Lipoprotéine(a) et microcalcification de la valve aortique
|Abstract:||Aortic stenosis (AS) is the most common valve disease in our society. It is characterized by fibrocalcific remodelling leading to progressive obstruction of blood flow. Lipoprotein(a) (Lp[a]), a lipoprotein similar to low-density lipoprotein, is a genetic risk factor strongly associated with AS. Plasma concentrations of Lp(a) are very little influenced by extrinsic factors, such as diet or lipid-lowering medication. Studies suggest that Lp(a) would be associated with calcification processes in the development of AS. Positron emission tomography coupled with computed tomography allows the early process related to calcification of the aortic valve to be detected. This nuclear imaging technique identifies and quantifies microcalcification at the aortic valve, a marker strongly linked to the future development of calcium. The impact of Lp(a) on aortic valve microcalcification has never been evaluated. Microcalcification measurements in individuals without AS with high or low concentrations of Lp(a) were performed. Our hypothesis was that individuals with high concentrations of Lp(a) have higher microcalcification when compared to individuals with lower concentrations of Lp(a). The results of this study revealed that individuals without AS but with high concentrations of Lp(a) have a higher microcalcification than individuals with lower concentrations of Lp(a). The completion of this research project allowed us to observe clinically an active calcification process in individuals with high concentrations of Lp(a) despite the clinical absence of the disease, illustrating the importance of this lipoprotein in the development of AS.|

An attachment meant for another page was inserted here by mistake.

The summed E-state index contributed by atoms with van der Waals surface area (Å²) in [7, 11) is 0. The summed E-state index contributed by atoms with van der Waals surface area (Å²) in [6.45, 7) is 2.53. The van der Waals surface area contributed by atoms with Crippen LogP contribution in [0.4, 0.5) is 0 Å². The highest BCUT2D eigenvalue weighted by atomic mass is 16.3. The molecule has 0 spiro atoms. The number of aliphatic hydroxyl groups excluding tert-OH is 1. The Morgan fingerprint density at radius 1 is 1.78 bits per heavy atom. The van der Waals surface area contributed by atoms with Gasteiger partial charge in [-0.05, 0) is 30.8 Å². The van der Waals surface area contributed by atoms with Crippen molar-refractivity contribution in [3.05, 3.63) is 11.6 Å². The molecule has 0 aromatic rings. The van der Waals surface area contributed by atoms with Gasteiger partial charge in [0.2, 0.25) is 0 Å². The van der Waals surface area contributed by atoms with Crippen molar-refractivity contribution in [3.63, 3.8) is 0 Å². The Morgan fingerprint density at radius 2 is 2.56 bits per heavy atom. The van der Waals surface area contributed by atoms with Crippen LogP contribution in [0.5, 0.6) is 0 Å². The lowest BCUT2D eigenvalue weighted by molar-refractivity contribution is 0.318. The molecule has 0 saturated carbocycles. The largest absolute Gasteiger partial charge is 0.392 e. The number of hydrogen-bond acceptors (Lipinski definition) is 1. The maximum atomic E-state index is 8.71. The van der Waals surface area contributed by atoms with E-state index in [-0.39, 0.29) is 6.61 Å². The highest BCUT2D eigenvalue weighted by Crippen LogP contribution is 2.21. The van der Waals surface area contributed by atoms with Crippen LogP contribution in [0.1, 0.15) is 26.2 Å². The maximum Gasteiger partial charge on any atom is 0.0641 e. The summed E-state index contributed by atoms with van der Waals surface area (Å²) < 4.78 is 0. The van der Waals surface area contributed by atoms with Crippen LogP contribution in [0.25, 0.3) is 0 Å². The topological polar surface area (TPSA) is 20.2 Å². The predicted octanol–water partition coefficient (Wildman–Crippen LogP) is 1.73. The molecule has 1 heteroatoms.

|Document Type:||Mémoire de maîtrise|
|Open Access Date:||13 March 2020|
|Collection:||Thèses et mémoires|
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